Headline is wrong. The decision does NOT say that the actions of the government were "A-OK".
In fact, the judges' ruling implicitly praised the plaintiffs for raising the issue, and criticized the government for trivializing it.
This was a narrow technical ruling that said that, because Congress did not put a waiver of sovereign immunity into the wiretapping law, people could not sue the government for monetary damages.
If someone had sued asking for a court order to bar the government from DOING this again, the court probably would have agreed.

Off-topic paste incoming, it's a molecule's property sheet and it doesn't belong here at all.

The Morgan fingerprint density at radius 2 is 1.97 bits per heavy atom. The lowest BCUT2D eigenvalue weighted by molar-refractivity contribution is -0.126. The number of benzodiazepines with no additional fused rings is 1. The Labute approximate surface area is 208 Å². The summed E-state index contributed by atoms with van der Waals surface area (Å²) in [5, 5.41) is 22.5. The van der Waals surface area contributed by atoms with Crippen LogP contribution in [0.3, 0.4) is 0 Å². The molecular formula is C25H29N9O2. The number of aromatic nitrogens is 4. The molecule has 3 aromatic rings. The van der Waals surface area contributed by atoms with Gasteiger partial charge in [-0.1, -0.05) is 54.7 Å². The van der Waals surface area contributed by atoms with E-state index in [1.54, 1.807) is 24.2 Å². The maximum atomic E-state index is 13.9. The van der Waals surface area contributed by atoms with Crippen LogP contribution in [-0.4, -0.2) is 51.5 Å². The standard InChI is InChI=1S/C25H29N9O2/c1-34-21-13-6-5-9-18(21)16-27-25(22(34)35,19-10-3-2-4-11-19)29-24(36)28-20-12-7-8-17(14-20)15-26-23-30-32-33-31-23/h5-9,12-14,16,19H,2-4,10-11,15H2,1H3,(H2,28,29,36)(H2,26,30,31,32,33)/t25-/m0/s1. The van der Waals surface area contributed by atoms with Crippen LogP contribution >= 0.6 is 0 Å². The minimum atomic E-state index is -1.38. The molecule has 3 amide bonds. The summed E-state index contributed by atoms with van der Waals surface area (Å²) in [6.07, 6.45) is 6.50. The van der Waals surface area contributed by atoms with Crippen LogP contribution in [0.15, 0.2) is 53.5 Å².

And it's up to the executive branch to comply with laws, and up to Congress to change them if needed.
This decision specifically said that if you've been victimized, you can't sue for money. That's unfortunate, and Congress can change that, but it is not the same as saying that anything goes.
Sovereign immunity is a well established doctrine that goes back to English common law. You can't use the King's courts to collect money from the King.
And even today in our country, sovereign immunity applies unless it has been waived by law. Many waivers are written into the law, those cases are handled by the US Court of Claims.